Roasted Reds

2 quarts medium red tomatoes, cut in half
1 tablespoon olive oil

Preheat oven to 300 degrees F. Rub each tomato, (skin side only) with oil, then place them cut-side-down in a single layer on a rimmed baking sheet. Bake at 300 degrees F until soft and edges are lightly caramelized (about an hour). Pack in jars as is and seal or puree first for a smoother sauce. Freeze for up to 3 months (use straight-sided jars and leave an inch of head room). Makes about 4 cups.

A Family Favorite Pasta Sauce

Thawed or just made, pureed Roasted Reds are luscious in Spunky Red Sauce, which tastes like you spent hours making it but cooks up in minutes. Serve over pasta, quinoa, or rice and prepare to receive complements.

Spunky Red Sauce

2 teaspoons olive oil
1 onion, chopped
3 cloves garlic, chopped
1/4 teaspoon sea salt
1/4 teaspoon smoked paprika
2 tablespoons pitted Kalamata olives, chopped
2 stalks celery, chopped
1 small carrot, coarsely grated
2 cups ripe tomatoes, chopped
2 cups pureed roasted tomatoes (thawed if frozen)
2 teaspoons capers, drained

In a sauce pan, heat oil, garlic, onion, salt and paprika over medium high heat for 2 minutes. Add olives and cook for 2 minutes. Add celery and carrot and cook until barely tender (3-4 minutes). Add chopped tomatoes, bring to a simmer, add roasted tomato puree and capers, bring to a simmer and serve at once over pasta or rice. Serves 4. Some plate licking may be involved…

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4 Responses to Roasting The Garden

  1. Marie Clair says:

    I would like to email you 3 photos of a plant to ID. I do not see a way to do that – or I don’t know the trick if there is one. Can you please contact me on my email so I can then write again and send the photos. Thank you. Marie Clair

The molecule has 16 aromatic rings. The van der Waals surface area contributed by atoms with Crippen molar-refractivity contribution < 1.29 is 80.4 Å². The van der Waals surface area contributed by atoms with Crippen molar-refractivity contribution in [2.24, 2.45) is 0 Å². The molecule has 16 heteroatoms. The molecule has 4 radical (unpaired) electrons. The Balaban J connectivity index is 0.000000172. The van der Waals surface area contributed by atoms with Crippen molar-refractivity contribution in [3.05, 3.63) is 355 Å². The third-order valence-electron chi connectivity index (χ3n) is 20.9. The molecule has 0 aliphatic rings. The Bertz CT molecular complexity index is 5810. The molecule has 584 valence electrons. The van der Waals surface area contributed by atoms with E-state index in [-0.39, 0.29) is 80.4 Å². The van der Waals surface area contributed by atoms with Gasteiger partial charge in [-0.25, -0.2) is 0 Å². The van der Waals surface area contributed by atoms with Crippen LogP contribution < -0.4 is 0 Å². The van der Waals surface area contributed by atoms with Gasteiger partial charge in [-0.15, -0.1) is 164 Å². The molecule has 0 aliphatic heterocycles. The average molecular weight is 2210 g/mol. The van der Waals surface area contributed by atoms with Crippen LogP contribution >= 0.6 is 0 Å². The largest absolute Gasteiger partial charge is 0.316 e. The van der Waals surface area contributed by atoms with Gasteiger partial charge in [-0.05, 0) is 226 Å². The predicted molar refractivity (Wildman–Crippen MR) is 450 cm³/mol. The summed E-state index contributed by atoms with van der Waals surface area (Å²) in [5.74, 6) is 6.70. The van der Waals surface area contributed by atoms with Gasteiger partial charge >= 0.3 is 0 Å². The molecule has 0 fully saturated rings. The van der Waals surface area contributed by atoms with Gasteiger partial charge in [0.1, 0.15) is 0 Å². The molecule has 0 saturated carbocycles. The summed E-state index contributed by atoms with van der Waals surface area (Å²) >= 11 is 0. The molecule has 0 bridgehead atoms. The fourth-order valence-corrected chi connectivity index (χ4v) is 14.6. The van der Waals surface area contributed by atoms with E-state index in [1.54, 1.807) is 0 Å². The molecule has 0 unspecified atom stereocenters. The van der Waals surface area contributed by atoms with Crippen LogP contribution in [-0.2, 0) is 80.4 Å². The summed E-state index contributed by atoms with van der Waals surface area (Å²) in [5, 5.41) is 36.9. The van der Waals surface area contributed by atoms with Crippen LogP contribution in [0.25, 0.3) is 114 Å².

• Ann Lovejoy says:

      Hi there, you might try taking your pix to a master gardener clinic and/or an independent nursery for id. It would probably be more reliable and quicker, too. Good luck!

  2. Ed Steeber says:


    I just read your article on control of Himalayan blackberry infestations. You recommend cutting down the canes followed by repeated cutting of new canes as the foliage darkens into efficient phtosysnthetic foliage, thus eventually starving out the roots. Cutting and removing the large canes is obviously necessary, but why would you not resort to spraying re-emergent canes with brushkiller as the means of final control?

    • Ann Lovejoy says:

      Hi Ed,

      I don’t ever use brush killer and similar products, since they harm both the soil and any insects/birds/wildlife that come into contact with them. My way is effective, uses people power rather than toxic chemicals, and does no harm except to the blackberries. Why pay for using the gym when you can work out for free at home and accomplish worthy work at the same time? It’s a win-win! Also, brush killers are not a “final control” since the deep tap roots persist for many years unless starved out, requiring multiple spray treatments. Besides, whacking things with a machete is more fun than spraying poison (for me, anyway). So there you go!